Alternative approach for modeling a geometrically complex RF coil for evaluation in simulation.
Gillian G Haemer1,2,3, Nicole Wake1,2,3, Martijn Cloos1,2, Christopher Collins1,2,3, Daniel K Sodickson1,2,3, and Graham C Wiggins1,2

1The Center for Advanced Imaging Innovation and Research (CAI2R), Department of Radiology, New York University School of Medicine, New York, NY, United States, 2The Bernard and Irene Schwartz Center for Biomedical Imaging, Department of Radiology, New York University School of Medicine, New York, NY, United States, 3The Sackler Institute of Graduate Biomedical Sciences, New York University School of Medicine, New York, NY, United States


An alternative approach for generating a digital model of an RF coil is described that avoids the use of geometric priors and ensures structural accuracy. This approach is demonstrated on a helmet-shaped transmit-receive coil, and the resulting simulations are compared to experimental data.


Finite element models are an invaluable tool for calculating SAR and related safety risks for transmit/receive radio frequency (RF) coils1-4. However, in order to ensure safety limits5 are met, precision in the simulation and accuracy of both the geometry and the resulting fields of the coil must be ensured. While modeling coils in simulation is straightforward for models with simple geometric bases, such as cylindrecal or rectangular conductive elements, etc., more complex geometries can be difficult to accurately simulate. Here we describe an alternate method for generating a 3D voxelized model of an existing RF coil with a complicated geometry that guarantees geometric accuracy in simulation.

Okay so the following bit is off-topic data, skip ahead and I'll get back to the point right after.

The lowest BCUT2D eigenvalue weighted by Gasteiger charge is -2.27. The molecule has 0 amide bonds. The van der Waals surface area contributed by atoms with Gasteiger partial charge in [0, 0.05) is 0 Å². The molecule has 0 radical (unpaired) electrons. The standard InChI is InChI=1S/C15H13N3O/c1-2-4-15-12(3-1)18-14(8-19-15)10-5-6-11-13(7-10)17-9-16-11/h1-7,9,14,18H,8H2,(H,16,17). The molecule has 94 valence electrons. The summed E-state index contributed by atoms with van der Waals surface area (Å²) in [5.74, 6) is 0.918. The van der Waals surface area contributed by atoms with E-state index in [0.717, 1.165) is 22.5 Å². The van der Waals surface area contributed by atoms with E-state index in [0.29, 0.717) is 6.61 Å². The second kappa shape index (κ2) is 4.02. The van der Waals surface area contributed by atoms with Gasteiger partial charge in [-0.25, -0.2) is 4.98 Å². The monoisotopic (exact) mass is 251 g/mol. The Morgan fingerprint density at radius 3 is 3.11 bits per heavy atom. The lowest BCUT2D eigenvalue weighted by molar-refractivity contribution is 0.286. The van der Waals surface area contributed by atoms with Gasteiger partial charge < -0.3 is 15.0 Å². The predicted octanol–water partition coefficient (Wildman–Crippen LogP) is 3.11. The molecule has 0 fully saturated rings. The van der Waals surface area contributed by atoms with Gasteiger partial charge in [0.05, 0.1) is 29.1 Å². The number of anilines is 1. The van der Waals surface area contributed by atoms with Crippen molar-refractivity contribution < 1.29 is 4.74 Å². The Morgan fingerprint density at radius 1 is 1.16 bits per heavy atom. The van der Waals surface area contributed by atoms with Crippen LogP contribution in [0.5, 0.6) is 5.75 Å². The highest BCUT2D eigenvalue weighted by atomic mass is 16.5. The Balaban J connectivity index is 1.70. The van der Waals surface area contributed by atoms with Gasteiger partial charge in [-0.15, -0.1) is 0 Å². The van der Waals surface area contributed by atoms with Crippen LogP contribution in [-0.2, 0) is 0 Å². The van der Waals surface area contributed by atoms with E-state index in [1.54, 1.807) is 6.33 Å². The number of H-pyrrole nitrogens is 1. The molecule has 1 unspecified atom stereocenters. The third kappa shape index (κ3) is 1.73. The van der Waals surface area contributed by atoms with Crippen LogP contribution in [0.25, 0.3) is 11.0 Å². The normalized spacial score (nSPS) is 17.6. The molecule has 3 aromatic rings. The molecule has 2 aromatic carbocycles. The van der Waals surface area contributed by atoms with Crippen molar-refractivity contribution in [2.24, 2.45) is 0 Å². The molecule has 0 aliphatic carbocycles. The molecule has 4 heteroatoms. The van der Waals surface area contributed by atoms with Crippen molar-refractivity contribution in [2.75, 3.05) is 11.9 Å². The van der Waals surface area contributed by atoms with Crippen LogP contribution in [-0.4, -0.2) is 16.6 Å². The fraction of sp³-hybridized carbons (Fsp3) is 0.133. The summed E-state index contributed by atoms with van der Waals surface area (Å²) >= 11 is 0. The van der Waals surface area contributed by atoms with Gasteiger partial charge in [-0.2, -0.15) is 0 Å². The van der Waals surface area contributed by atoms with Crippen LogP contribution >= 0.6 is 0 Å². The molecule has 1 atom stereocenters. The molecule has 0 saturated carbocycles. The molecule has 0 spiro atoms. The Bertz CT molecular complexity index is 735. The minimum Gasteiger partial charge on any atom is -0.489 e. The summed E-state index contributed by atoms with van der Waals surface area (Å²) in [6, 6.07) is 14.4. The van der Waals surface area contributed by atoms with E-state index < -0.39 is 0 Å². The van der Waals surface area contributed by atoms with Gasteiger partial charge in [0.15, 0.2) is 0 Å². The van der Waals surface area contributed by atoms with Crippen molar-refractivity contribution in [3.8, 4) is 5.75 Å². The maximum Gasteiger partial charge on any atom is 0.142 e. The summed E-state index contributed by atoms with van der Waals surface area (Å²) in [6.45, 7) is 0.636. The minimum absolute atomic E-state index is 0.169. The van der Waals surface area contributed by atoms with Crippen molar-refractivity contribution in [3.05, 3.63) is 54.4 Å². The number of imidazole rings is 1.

Previously an 8-channel transmit-receive coil was designed6 to fit tightly to a helmet modeled after a European head norm EN960/19947. The RF coil was built using wire to conform to the helmet, and preliminary testing showed improvement in both SNR and B1+ efficiency at the center of the brain with respect to a 1ch transmit, 24ch receive head coil (Nova Medical, Wilmington MA). However, because of the helmet’s shape, the structure could not be accurately represented by a combination of simple geometric initials, so an alternative approach to modeling the coil was developed. A CT scan (Siemens Biograph mCT, Erlangen Germany) of the completed coil was acquired (140kVp, 525mAs, Pitch 0.35mm, Resolution 0.58x0.58x0.6mm), and the DICOM data was exported in extended Hounsfield units and loaded into Mimics Medical 19.0 (Materialize, Leuven Belgium) for segmentation. Binary masks for the helmet former and the coil were derived separately, using the software’s thresholding algorithm, and manually editing was performed to remove streaking artifacts caused by capacitors [Figure 1]. Two volumes, of the former and coil model, were exported to Meshlab (Visual Computing Laboratory) where the binary voxel data was converted into a triangular mesh, additional smoothing was performed, and overlap between the helmet and the coil was removed. The finalized mesh was imported into CST (Microwave Studio 2014, Darmstadt Germany) in stl format and placed around the Virtual Family “Duke” model8 [Figure 2]. The mesh was defined with 2x2x2mm3 resolution within the coil, and meshing was visually evaluated to ensure efficacy of the stl import. Fixed capacitors were modeled to match those on the constructed coil, while variable capacitors were adjusted to create a match in coupling parameters between the coil and the simulation. Bench measurements were performed using a calibrated network analyzer (Agilent Technologies, E5061A) and a human head load. B1+ profiles for individual coils were analyzed and compared to those acquired in vivo using Actual Flip Angle Imaging9 and individual channel FLASH readouts (TR/TE/Flip/Slice/BW = 200ms/4.1ms/85°/4mm/300, FoV192x192x192, 48x48x48)10. Coils were combined using an approximately circularly polarized mode, by varying phase based on coil position, and peak 10g averaged SAR in the head was determined.